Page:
No option really works when faced truthfully head on. When considering the self-reflective dilemma and the allegorical political reading I had figured out, I knew that the question regarding whether we trust the woodcutter or not translated to a more metaphysical and philosophical question: Do we hope for the best or give into despair in the face of nihilism?

The monk chose hope – and since post-war, to varying levels of success, the Japanese people also chose hope. Moving forward, the Japanese managed to become an economic power that vies with larger nations. It isn’t a straightforward success story. As the music in the soundtrack suggests, there is valour and strength… but there is also sadness and uncertainty.

What we infer about the motivations driving the woodcutter’s offer and the monk’s response reflects our response to a world of pain, conflict, and loss – and reflects how we perceive those who have failed within that world. It should have been no surprise then that to some of my classmates, the monk’s choice to believe was delusional. My automatic response to this proposition was in support of the monk’s decision since I reasoned this was the most pragmatic and sustainable way forward in a world of turmoil.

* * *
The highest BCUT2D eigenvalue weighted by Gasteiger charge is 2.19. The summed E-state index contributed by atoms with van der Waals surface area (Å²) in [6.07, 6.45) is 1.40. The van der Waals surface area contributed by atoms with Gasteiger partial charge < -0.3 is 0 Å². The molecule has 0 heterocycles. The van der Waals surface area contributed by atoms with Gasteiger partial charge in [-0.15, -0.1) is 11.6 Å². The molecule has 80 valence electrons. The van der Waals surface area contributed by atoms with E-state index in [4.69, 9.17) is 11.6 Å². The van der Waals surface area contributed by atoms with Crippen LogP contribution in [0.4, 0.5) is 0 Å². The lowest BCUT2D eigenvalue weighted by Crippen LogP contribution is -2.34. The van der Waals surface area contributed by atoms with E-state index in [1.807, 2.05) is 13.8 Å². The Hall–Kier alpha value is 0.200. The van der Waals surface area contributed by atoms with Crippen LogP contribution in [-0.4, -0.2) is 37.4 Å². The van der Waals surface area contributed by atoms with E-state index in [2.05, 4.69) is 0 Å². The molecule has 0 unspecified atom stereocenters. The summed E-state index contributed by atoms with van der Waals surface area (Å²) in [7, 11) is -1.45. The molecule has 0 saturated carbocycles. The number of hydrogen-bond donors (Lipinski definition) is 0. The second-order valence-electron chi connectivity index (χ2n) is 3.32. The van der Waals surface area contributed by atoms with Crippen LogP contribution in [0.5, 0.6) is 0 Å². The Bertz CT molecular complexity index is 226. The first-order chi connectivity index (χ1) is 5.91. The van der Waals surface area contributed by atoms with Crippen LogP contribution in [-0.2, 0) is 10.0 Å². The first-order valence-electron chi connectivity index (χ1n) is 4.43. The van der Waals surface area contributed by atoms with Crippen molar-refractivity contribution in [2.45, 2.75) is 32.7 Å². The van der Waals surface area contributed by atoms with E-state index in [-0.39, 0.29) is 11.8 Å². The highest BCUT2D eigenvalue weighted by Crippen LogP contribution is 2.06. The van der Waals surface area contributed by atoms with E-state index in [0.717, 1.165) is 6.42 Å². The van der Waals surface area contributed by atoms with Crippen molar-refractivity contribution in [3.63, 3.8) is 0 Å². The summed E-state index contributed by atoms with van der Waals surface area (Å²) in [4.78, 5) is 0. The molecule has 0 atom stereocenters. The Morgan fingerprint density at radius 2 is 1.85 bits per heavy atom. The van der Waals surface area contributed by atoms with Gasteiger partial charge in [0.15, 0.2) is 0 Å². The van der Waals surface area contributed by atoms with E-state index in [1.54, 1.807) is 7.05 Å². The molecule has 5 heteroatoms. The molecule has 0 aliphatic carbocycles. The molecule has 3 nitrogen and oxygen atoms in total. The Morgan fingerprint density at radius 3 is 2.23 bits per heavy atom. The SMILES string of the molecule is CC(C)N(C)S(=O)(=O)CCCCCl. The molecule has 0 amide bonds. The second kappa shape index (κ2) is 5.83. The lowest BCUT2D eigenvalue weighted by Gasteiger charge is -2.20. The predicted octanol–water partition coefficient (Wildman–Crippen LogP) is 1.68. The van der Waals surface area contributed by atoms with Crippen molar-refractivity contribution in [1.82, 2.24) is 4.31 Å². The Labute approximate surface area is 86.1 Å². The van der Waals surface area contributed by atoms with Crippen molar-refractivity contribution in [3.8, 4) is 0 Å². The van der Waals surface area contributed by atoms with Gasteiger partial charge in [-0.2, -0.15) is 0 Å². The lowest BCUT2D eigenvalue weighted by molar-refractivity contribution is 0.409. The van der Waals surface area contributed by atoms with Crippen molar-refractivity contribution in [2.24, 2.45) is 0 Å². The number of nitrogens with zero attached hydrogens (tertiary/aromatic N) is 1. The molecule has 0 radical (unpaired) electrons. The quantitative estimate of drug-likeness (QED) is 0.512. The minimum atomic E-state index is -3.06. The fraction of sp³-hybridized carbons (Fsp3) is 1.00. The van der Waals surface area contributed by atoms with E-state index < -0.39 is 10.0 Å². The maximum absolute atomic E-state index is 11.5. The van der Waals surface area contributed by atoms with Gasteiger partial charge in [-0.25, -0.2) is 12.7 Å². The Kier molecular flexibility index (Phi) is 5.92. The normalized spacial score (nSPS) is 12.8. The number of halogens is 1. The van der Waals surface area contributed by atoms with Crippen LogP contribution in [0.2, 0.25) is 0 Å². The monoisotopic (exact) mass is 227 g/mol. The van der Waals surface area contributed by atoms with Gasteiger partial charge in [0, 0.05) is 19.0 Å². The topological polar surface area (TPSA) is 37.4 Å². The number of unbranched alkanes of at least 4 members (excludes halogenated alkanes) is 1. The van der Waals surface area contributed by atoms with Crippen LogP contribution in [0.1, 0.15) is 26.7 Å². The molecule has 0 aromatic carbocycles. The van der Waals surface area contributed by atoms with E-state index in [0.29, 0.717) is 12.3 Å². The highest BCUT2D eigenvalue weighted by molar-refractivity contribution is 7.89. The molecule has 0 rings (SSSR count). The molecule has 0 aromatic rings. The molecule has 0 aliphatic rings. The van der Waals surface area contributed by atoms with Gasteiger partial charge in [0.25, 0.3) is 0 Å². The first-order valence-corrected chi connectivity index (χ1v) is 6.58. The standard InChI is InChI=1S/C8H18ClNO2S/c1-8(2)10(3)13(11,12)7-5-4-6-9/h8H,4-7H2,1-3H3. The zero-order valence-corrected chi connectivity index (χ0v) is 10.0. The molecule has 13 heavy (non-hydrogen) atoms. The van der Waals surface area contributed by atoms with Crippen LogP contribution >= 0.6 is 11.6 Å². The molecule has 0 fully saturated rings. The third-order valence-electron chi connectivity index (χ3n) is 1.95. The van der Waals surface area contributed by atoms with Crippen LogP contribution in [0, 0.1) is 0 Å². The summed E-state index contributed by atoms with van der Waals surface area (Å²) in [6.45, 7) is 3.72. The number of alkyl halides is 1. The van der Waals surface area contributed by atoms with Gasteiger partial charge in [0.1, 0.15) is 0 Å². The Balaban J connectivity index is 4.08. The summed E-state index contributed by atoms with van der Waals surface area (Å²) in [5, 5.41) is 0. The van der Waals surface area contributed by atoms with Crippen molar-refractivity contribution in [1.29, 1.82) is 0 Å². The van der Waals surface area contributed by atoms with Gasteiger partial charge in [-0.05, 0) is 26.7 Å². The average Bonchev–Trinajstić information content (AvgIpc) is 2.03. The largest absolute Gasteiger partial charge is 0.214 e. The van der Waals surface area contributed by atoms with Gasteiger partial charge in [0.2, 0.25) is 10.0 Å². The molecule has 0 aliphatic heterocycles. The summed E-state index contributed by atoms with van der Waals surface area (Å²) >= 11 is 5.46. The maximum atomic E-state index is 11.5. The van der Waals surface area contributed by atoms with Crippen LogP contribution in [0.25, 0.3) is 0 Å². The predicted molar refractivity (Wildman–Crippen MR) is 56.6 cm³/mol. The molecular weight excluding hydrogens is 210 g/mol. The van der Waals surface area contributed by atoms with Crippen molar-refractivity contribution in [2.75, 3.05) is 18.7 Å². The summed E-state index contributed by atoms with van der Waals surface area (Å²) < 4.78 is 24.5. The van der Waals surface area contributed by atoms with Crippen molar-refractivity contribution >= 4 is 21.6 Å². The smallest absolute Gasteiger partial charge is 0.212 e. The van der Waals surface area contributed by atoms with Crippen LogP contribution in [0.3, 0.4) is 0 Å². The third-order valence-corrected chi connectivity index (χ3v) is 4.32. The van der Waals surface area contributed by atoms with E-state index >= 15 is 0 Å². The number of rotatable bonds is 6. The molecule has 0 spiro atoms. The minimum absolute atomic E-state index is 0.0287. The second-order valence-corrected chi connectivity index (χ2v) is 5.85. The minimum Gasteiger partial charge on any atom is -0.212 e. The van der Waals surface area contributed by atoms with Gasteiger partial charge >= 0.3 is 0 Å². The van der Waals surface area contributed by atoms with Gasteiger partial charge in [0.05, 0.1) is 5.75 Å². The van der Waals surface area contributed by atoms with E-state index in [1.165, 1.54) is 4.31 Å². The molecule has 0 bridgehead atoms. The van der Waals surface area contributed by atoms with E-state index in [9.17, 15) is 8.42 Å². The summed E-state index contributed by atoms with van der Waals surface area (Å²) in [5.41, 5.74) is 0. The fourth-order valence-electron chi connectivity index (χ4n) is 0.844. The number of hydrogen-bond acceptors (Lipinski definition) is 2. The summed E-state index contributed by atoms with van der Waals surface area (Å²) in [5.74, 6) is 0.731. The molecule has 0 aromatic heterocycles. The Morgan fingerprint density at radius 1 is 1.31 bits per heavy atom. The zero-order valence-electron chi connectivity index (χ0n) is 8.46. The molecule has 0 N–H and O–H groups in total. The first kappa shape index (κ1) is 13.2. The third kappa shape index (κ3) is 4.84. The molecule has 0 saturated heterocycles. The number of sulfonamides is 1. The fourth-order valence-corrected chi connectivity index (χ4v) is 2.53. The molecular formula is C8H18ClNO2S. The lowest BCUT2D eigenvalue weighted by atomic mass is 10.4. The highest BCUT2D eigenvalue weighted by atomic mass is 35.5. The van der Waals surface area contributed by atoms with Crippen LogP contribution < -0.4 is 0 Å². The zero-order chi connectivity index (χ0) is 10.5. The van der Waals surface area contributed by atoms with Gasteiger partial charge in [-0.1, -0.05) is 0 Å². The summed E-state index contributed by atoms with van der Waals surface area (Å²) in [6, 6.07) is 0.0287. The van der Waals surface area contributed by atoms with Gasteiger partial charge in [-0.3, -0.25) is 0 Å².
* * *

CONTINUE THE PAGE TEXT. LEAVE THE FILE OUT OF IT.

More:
From a certain position (Calvinistic understanding of “total depravity”), I understand why people would decide to embrace cynicism and doubt true change within a person. On the other hand, pragmatically, I believe that trusting in humanity is a better route to go as it encourages compassion and cooperation. When nihilism and cynicism takes over, tragedy, authoritarian rule, and legalism reign.

Perhaps then the woodcutter is neither a beacon of hope nor is he necessarily an ominous figure. He is simply what he is – a human – capable of all the errors that humans down through the ages have created. Abandoning the ghosts of the feudal past, the disastrous samurai code, and the horrors of World War II, the woodcutter leaves the shadow of the Rashomon gate, enters the sunshine, and walks toward a better future.

Kurosawa’s Legacy: Kishimoto’s Naruto

Kurosawa’s vision, as a result, is both optimistic, pessimistic… and realistic. It is not surprising to me that his ideas of what we ought to do in the face of defeat and nihilism have continued on in popular media. This is, after all, a dilemma on mythological levels.

The human struggle to overcome in the face of failure and betrayal resonates throughout literature. We can see it in a variety of media: Marvel’s The Winter Soldier, Aleksandr Solzhenitsyn’s The Gulag Archipelago, Michelle Magorian’s Goodnight, Mister Tom, and darker Netflix series like Daredevil and Jessica Jones. Many stories are propelled by humanity’s great drive to tie up a narrative with a bow – either tragically or happily; Kurosawa’s story is more an invitation to reflect.